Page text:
THIS PUBLISHING season belongs to Graham Swift, author not only of the present story collection but also of three novels (including Waterland, a finalist for Britain's Booker Prize in 1983) now emerging in paperback editions.

All but one of the stories are first-person narratives. Many concern men of science -- chemistry, medicine, mathematics, zoology. Most stake their plots on the fens of family, on the marshes of marriage.

They seem, in part, repetitive. Swift has a favorite epistemological question -- if a thing exists but is not known to exist, is that different from its not existing? -- and a favored ending device -- the imagined reappearance of someone who has died. And yet, these stories are also rich in unusual situations, fresh writing and original insights.

Often their opening lines are particularly deft, showing how well simple means can draw a reader into a story: "Mrs. Singleton had three times thought of leaving her husband." "Uncle Walter had his own theory of the value of zoos." "The day they let me out of the hospital I went for a long walk round the streets."

As may be guessed already, Swift's forte is psychological dissection. He is particularly acute on the war between the sexes, leading us through labyrinths that tunnel to the enemy's heart:

"I blamed my wife because I myself felt to blame for what had happened and if I blamed my wife, unjustly, she could then accuse me, and I would feel guilty, as you should when you are to blame. Also I felt that by wronging my wife, by hurting her when she had been hurt already, I would be driven by my remorse to do exactly what was needed in the circumstances: to love her."

The best stories are the first two. In the title story, Mr. and Mrs. Singleton (a name too obviously meaningful) have reached a standoff in their marriage. Mrs. Singleton likes the arts and likes making love:

"She would stretch back on the bed with the sheets pulled off like a blissful nude in a Modigliani. She thought this ought to gladden a man. Mr. Singleton would stand at the foot of the bed and gaze down at her . . . (with an) expression, half stern, half innocent, in his eyes. It was the sort of expression that good men in books and films are supposed to make to prostitutes."

All Mr. Singleton likes is swimming. In fact, "when he made love to his wife her body got in the way; he wanted to swim through her." So Mrs. Singleton devises erotic plans involving their son. "He would become an artist, a sculptor. She would pose for him naked (she would keep her body trim for this), and he would sculpt her. He would hold the chisel. His hands would guide the cold metal over the stone and its blows would strike sunlight."

The story's achievement lies in creating a complex tension between this man and wife. But Swift lets the reins fall slack when he ends the story in the mind of their son, a peripheral character.

THE SECOND story, "Hoffmeier's Antelope," is chiefly a portrait of Uncle Walter, a sententious zookeeper whose mouth tended "to generate more spittle than it was capable of holding." To maintain alive -- if possible, to breed -- the last known pair of the species named in the title is Uncle Walter's job and his passion.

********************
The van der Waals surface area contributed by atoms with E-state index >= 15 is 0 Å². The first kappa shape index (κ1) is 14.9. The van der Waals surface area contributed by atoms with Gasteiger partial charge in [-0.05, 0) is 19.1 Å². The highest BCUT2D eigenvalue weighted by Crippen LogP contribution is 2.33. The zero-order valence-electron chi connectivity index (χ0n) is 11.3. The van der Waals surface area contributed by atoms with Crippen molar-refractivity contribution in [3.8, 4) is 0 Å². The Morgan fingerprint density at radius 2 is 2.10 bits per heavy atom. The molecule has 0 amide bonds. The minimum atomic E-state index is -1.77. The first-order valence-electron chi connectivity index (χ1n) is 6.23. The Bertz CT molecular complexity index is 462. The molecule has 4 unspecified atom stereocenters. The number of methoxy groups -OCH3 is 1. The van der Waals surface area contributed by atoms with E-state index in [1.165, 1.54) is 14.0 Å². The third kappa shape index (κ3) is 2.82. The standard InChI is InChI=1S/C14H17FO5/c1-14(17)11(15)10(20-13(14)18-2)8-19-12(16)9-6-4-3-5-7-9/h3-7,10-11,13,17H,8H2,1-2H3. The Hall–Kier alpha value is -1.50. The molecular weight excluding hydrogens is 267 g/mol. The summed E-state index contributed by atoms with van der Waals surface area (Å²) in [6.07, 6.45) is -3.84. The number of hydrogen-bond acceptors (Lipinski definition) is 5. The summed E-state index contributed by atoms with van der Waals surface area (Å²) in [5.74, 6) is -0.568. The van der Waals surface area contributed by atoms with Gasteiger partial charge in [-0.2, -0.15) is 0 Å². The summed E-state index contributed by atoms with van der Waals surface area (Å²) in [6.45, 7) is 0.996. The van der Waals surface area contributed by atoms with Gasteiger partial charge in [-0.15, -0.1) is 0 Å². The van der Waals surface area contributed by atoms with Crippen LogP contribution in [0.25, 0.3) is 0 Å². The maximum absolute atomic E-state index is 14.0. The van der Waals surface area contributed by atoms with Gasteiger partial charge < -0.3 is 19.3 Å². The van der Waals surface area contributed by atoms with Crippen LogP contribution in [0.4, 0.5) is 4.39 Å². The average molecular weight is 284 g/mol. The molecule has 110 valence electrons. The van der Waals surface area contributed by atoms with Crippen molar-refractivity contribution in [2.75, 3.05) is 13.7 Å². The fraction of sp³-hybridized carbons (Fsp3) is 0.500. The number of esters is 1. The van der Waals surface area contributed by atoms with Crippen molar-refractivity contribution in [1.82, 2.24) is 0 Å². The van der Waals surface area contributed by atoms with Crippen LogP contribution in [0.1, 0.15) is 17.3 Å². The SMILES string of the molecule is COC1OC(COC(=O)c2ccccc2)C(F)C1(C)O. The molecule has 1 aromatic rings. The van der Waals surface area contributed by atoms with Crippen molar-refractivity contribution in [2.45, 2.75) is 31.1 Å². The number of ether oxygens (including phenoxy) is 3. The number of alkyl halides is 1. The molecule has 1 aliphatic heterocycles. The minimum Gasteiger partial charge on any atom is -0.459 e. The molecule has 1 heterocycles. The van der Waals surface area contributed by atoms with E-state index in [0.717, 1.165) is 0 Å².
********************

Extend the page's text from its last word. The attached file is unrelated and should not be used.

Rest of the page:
The narrator, Walter's nephew, is also his lodger, an uneasy arrangement. For one thing, the narrator brings home girl friends. These he conceals from his prudish widower uncle, who has "confessed with quivering lips that in thirty years of marriage he could never approach 'without qualms' what he called his wife's 'secret regions.' "

Uncle Walter is a marvelous eccentric, a man attuned not to humans but to ruminant ungulates -- a man who, because his "only culinary knowledge had been acquired in preparing the diet of hoofed animals, ate large quantities of raw and semi-cooked vegetables."

The story seems diminished when Uncle Walter becomes mentally ill in an ordinary clinical sense. And we grieve to see him, at the end, sentimentalized: apparently he and the last extant antelope elope. Walter disappears; her cage is found empty.

These first two stories suggest a quirkily strong collection, and most of the remaining nine contain passages, at least, that are vividly imagined. Even unforgettable: a frenzied gang of boys using a dead pigeon for a soccer ball.

But several of the stories are peculiarly impersonal. They suggest studies in the economics of emotion: arid Anyman versus angry Anywoman. They are more concerned with feelings than with the characters who feel them.

Other stories fall into contrivance and melodrama. In "The Son," for instance, a man devotes his life to concealing from his adopted son the facts of his birth. At the end of the story, in a pat reversal, the son stuns his adoptive father with the news that the latter was himself adopted.

The last and longest story, "The Watch," has a frankly supernatural premise. Because they possess a perpetual-motion watch, males of the Krepski family never die of natural causes. The story works itself out with Gothic twists, including death by lightning- bolt, until the watch is finally stopped by the touch of a newborn baby. When such mysterious powers control a story, the human characters hardly matter at all.

These stories are of thoroughly mixed merit. Swift writes grand scenes, magical paragraphs -- and finds as many ways to fail as succeed. There is something intrepid in his readiness to follow his nose. His story collection looks like the laboratory of a novelist.